Successfully capturing a beautiful interior space on Instagram is an art form. That can mean that the lighting and filters have to be just right, the frame has to fit all of the furniture, the pillows should always be fluffed, and fresh flowers should make an appearance. But four top design experts say that it really comes down to two key things to make a truly like-worthy Instagram: Keep things natural and find magic in the little details.
Aerin Lauder, Founder and Creative Director of AERIN: “I like to focus on a section of a room that tells a story—a nightstand with a hint of beautiful bedding, lamps, picture frames, and decorative accessories is more interesting than a single photo of a bedroom. Just make sure the pillows are fluffed.”
Ryan Korban, Interior Designer: “Photographing a room from above is the best angle for an Instagram. It always feels dramatic.”
“Paintings look the best because of their richness. You can also capture layered textiles in various prints. Bold and diatomic images always look great on a small screen.”
Essential Home and DelightFULL designers: “Our advice in Instagram is to show uniqueness of design, in these case design of our Monocles sideboard and Atomic ceiling lamp, to show the combination of our sister brands. Instagramming, we celebrate design and share our emotions with everyone.”
@essential_home , @delightfulll
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Robert Couturier, Interior Designer: “Don’t think so hard: truthfully, there is absolutely no recipe to the perfect photo. It is about the immediacy of an emotion, and the more natural, the greater the impact.”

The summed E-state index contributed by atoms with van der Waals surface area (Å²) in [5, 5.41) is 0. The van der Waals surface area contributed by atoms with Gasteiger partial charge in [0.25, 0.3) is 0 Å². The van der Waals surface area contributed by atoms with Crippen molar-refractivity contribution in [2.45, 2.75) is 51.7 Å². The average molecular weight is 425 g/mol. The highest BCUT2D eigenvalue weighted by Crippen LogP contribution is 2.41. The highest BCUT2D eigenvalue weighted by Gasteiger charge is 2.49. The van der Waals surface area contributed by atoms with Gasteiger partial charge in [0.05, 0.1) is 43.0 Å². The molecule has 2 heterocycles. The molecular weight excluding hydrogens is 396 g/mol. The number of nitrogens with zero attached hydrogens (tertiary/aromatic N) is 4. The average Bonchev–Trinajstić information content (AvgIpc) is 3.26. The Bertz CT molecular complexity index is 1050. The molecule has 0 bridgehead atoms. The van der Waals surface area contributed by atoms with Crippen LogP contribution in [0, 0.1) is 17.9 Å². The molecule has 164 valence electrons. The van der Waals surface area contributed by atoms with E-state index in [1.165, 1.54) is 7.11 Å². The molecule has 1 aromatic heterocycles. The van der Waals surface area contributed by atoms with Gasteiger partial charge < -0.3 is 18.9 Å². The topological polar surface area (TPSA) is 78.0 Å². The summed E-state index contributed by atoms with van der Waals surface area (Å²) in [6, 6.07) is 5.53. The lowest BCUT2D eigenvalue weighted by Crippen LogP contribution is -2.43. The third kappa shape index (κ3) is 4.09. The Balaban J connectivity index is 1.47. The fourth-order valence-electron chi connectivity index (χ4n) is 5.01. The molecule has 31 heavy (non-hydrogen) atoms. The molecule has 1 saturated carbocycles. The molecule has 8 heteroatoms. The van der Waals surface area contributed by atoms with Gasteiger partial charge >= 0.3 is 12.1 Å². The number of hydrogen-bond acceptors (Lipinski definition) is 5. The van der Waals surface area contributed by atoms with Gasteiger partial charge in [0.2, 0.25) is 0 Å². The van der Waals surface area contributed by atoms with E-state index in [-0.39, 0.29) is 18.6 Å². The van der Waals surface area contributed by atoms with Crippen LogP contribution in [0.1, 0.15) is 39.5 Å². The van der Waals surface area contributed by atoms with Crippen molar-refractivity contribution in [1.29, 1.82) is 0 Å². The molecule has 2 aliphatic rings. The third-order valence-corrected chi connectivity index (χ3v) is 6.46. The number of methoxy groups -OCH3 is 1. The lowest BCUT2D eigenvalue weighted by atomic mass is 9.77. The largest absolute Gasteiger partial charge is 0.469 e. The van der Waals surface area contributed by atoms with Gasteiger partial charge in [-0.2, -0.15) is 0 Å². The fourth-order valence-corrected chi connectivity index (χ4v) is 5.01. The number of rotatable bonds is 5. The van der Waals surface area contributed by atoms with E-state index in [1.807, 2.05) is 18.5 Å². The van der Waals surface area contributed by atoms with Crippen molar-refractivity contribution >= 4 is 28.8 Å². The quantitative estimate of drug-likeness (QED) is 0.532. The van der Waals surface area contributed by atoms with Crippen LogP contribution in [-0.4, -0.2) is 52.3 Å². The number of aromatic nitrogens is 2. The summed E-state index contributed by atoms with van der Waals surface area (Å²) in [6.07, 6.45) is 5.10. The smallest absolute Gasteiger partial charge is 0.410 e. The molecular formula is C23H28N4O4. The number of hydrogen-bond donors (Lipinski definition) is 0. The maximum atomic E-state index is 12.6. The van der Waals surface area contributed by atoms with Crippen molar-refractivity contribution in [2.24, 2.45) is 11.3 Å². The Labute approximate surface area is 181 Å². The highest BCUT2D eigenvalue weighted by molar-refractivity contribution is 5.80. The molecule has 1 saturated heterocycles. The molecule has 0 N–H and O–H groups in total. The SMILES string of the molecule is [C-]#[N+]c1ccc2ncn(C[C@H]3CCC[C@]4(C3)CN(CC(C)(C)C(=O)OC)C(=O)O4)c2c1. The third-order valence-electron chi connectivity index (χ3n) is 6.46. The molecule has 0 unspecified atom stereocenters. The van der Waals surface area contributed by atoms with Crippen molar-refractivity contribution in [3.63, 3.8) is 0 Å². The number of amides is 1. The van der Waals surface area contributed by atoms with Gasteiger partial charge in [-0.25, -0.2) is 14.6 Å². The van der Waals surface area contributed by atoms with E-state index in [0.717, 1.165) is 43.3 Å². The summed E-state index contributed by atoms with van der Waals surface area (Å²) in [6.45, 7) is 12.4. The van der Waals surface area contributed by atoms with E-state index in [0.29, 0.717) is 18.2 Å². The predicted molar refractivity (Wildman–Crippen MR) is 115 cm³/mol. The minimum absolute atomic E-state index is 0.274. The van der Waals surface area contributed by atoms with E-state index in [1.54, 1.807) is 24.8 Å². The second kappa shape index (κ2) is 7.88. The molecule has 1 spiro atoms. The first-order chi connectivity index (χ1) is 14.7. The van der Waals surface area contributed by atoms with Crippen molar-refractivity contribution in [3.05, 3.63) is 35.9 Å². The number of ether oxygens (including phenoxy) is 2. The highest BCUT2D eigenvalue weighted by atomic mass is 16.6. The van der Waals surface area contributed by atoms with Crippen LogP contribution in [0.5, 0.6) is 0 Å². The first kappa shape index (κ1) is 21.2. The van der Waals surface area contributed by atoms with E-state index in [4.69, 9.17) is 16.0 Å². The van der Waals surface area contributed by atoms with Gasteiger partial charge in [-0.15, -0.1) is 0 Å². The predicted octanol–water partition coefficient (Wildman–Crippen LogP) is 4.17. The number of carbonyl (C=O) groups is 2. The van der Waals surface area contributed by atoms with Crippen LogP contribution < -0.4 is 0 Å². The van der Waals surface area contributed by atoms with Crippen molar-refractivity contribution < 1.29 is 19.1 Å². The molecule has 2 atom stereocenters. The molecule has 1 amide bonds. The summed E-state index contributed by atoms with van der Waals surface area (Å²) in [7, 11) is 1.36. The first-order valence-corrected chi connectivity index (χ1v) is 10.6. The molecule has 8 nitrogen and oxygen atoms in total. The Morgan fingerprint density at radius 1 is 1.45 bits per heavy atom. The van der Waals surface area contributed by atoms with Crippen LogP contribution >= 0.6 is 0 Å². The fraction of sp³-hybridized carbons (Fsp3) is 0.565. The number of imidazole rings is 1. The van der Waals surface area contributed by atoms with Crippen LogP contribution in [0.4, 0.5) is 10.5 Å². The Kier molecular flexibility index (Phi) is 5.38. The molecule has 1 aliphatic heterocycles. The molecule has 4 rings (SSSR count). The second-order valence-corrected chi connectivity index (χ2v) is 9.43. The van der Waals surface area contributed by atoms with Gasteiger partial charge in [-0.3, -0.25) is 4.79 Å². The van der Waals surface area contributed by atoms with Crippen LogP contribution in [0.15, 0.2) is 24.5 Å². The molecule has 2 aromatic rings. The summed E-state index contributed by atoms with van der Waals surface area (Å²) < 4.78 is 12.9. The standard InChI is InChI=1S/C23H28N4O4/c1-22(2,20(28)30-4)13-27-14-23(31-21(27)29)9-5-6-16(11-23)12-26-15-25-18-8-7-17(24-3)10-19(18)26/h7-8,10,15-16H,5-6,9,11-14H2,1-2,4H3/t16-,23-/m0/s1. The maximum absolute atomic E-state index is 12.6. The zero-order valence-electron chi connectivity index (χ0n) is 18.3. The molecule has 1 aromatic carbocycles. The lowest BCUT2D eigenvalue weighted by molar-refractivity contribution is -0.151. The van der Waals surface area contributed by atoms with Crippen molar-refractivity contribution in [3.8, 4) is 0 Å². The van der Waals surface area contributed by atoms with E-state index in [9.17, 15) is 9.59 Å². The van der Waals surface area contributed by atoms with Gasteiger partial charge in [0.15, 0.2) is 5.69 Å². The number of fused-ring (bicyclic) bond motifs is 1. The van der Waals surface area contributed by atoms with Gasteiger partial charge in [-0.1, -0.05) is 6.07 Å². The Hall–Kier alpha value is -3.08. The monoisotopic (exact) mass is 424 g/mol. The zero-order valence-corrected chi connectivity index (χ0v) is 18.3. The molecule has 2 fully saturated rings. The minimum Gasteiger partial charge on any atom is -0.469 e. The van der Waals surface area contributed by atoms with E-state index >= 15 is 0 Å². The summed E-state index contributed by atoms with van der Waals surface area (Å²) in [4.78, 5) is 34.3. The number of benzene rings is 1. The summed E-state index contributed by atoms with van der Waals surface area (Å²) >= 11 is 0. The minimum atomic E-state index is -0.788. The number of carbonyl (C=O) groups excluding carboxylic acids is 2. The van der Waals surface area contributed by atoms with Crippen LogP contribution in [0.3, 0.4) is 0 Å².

“It entirely depends on the person’s closeness to his or her animals, and if at that moment the dog looked particularly good. I absolutely loathe an overly wrought picture.”
Emily Henderson, Interior Stylist and Author: “The only way to find out if a piece of furniture or decor will make a good photo is to actually take the photo and see how it turns out. There is no real rule as to how many textures or colors will work well together in a photo.”
“Flowers always bring life to a room, whether in a photo or not. But having perfectly curated and arranged flowers on every table in your Instagram feed can start to look unrealistic.”
“Morning or midday natural light is always the most flattering and diffused on Instagram. I usually don’t take too many evening interior shots, as they just don’t work out as well as those taken in natural light.”
Instagramming an interior is all about context and what you are trying to convey. A shot taken straight on definitely creates drama, whereas shooting from an angle will give the room more context and allow people to get a better sense of how the space actually feels.
“The only way to find out if a piece of furniture or decor will make a good photo is to actually take the photo and see how it turns out.” Best advice. Ever.